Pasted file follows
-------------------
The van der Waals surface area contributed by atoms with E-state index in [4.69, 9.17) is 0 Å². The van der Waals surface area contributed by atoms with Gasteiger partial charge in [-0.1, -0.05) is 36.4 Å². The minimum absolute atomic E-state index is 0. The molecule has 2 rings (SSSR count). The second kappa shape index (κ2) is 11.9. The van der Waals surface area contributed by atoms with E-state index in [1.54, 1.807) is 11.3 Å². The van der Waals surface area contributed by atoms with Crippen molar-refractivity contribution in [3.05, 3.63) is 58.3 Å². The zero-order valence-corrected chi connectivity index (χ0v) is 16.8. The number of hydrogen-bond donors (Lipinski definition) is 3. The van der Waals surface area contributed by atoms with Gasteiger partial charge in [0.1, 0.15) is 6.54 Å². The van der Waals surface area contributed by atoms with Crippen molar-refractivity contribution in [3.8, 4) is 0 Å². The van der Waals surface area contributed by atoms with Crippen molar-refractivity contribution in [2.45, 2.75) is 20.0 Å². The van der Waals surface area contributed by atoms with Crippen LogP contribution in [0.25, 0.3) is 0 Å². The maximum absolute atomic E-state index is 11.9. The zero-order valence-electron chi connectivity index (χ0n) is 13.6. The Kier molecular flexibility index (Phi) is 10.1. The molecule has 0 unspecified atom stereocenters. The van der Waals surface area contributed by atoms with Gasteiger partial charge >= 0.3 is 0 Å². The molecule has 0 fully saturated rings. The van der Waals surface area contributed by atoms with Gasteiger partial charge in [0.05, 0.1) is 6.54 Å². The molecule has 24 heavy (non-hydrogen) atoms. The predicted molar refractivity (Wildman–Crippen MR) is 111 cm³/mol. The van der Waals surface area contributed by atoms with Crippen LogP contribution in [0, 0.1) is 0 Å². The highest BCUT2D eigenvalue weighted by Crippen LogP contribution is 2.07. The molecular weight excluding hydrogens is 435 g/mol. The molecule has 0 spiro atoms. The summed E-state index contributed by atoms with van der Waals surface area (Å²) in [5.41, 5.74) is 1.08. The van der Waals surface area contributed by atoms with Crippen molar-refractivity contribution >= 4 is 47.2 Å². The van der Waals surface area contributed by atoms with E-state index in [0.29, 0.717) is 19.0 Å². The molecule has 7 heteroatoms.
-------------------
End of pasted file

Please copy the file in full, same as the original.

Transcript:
The van der Waals surface area contributed by atoms with E-state index in [4.69, 9.17) is 0 Å². The van der Waals surface area contributed by atoms with Gasteiger partial charge in [-0.1, -0.05) is 36.4 Å². The minimum absolute atomic E-state index is 0. The molecule has 2 rings (SSSR count). The second kappa shape index (κ2) is 11.9. The van der Waals surface area contributed by atoms with E-state index in [1.54, 1.807) is 11.3 Å². The van der Waals surface area contributed by atoms with Crippen molar-refractivity contribution in [3.05, 3.63) is 58.3 Å². The zero-order valence-corrected chi connectivity index (χ0v) is 16.8. The number of hydrogen-bond donors (Lipinski definition) is 3. The van der Waals surface area contributed by atoms with Gasteiger partial charge in [0.1, 0.15) is 6.54 Å². The van der Waals surface area contributed by atoms with Crippen molar-refractivity contribution in [3.8, 4) is 0 Å². The van der Waals surface area contributed by atoms with Crippen molar-refractivity contribution in [2.45, 2.75) is 20.0 Å². The van der Waals surface area contributed by atoms with Crippen LogP contribution in [0.25, 0.3) is 0 Å². The maximum absolute atomic E-state index is 11.9. The zero-order valence-electron chi connectivity index (χ0n) is 13.6. The Kier molecular flexibility index (Phi) is 10.1. The molecule has 0 unspecified atom stereocenters. The van der Waals surface area contributed by atoms with Gasteiger partial charge >= 0.3 is 0 Å². The molecule has 0 fully saturated rings. The van der Waals surface area contributed by atoms with Gasteiger partial charge in [0.05, 0.1) is 6.54 Å². The molecule has 24 heavy (non-hydrogen) atoms. The predicted molar refractivity (Wildman–Crippen MR) is 111 cm³/mol. The van der Waals surface area contributed by atoms with Crippen LogP contribution in [0, 0.1) is 0 Å². The highest BCUT2D eigenvalue weighted by Crippen LogP contribution is 2.07. The molecular weight excluding hydrogens is 435 g/mol. The molecule has 0 spiro atoms. The summed E-state index contributed by atoms with van der Waals surface area (Å²) in [5.41, 5.74) is 1.08. The van der Waals surface area contributed by atoms with Crippen molar-refractivity contribution >= 4 is 47.2 Å². The van der Waals surface area contributed by atoms with E-state index in [0.29, 0.717) is 19.0 Å². The molecule has 7 heteroatoms.